sickle-cell anemia


sickle-cell anemia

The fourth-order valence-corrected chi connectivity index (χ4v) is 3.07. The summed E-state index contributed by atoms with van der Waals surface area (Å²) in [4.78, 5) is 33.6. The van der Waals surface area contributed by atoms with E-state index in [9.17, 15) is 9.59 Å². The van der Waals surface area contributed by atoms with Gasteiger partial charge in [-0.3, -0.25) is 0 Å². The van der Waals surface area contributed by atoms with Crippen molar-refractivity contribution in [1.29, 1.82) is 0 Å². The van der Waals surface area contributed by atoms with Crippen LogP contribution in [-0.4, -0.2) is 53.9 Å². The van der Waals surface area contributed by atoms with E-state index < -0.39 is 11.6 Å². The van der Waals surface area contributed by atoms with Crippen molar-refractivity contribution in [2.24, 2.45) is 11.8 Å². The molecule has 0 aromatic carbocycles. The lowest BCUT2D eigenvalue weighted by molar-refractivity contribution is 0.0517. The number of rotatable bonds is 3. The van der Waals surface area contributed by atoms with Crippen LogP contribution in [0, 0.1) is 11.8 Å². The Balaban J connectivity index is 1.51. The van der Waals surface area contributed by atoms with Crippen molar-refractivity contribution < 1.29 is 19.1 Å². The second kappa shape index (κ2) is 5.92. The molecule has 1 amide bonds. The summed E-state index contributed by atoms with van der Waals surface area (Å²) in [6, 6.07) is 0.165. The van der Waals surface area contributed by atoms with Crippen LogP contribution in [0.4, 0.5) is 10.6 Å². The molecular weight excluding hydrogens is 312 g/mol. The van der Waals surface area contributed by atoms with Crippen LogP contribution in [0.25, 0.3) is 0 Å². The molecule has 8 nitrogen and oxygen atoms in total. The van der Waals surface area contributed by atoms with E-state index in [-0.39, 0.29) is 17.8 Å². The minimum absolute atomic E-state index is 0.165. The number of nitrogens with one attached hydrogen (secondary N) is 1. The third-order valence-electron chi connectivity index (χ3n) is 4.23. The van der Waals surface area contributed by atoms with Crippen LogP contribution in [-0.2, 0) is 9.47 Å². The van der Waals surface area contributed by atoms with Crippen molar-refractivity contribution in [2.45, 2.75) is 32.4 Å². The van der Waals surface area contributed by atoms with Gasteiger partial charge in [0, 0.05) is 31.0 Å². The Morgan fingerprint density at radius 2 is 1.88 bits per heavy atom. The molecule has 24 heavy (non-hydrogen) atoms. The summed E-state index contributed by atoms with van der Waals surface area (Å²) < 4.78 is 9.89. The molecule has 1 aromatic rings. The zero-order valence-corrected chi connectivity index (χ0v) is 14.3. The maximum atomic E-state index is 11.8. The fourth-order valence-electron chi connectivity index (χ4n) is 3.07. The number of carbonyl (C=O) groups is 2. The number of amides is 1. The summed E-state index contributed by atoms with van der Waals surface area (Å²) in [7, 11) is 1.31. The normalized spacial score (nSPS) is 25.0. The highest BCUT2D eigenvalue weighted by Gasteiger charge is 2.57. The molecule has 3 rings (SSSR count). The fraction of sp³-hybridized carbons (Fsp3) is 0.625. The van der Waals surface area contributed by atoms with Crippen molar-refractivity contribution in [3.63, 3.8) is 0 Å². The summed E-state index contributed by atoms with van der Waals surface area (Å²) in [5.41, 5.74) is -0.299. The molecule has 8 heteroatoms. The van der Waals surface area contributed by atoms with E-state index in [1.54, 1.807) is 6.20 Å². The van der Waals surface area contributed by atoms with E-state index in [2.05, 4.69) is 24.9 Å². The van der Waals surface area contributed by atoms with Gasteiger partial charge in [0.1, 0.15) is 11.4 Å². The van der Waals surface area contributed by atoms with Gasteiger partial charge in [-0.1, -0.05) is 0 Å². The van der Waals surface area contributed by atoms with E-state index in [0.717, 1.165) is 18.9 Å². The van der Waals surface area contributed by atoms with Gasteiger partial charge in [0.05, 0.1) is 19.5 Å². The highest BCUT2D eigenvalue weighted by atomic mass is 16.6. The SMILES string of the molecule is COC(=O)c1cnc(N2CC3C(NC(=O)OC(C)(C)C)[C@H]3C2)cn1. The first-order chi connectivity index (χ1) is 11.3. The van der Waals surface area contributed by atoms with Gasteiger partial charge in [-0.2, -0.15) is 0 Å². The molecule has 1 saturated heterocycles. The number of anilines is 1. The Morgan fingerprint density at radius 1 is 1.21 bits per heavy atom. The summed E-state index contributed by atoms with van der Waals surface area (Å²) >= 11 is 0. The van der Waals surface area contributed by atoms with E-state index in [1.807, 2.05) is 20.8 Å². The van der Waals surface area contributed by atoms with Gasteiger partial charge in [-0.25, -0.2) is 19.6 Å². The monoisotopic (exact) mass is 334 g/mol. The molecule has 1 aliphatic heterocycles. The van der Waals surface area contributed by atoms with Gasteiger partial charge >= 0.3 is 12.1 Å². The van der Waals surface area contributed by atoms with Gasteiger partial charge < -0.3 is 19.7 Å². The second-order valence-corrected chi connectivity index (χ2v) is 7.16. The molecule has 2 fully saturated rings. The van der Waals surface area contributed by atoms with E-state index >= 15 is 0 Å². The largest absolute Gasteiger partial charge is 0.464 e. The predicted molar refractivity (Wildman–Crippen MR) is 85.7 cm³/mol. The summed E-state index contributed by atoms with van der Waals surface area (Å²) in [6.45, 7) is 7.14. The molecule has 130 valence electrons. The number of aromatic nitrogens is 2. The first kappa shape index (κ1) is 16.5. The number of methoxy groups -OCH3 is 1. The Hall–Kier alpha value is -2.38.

Blood disorder (see hemoglobinopathy) seen mainly in persons of Sub-Saharan African ancestry and their descendants and in those from the Middle East, the Mediterranean area, and India. About 1 in 400 blacks worldwide has the disease, caused by inheriting two copies of a recessive gene that makes those with one copy (about 1 in 12 blacks worldwide) resistant to malaria. The gene specifies a variant hemoglobin (hemoglobin S or Hb S) that distorts red blood cells (erythrocytes) into a rigid sickle shape. The cells become clogged in capillaries, damaging or destroying various tissues. Symptoms include chronic anemia, shortness of breath, fever, and episodic “crises” (severe pain in the abdomen, bones, or muscles). Hydroxyurea treatment triggers production of fetal hemoglobin (Hb F), which does not sickle, greatly lessening severity of crises and increasing life expectancy, previously about 45 years.

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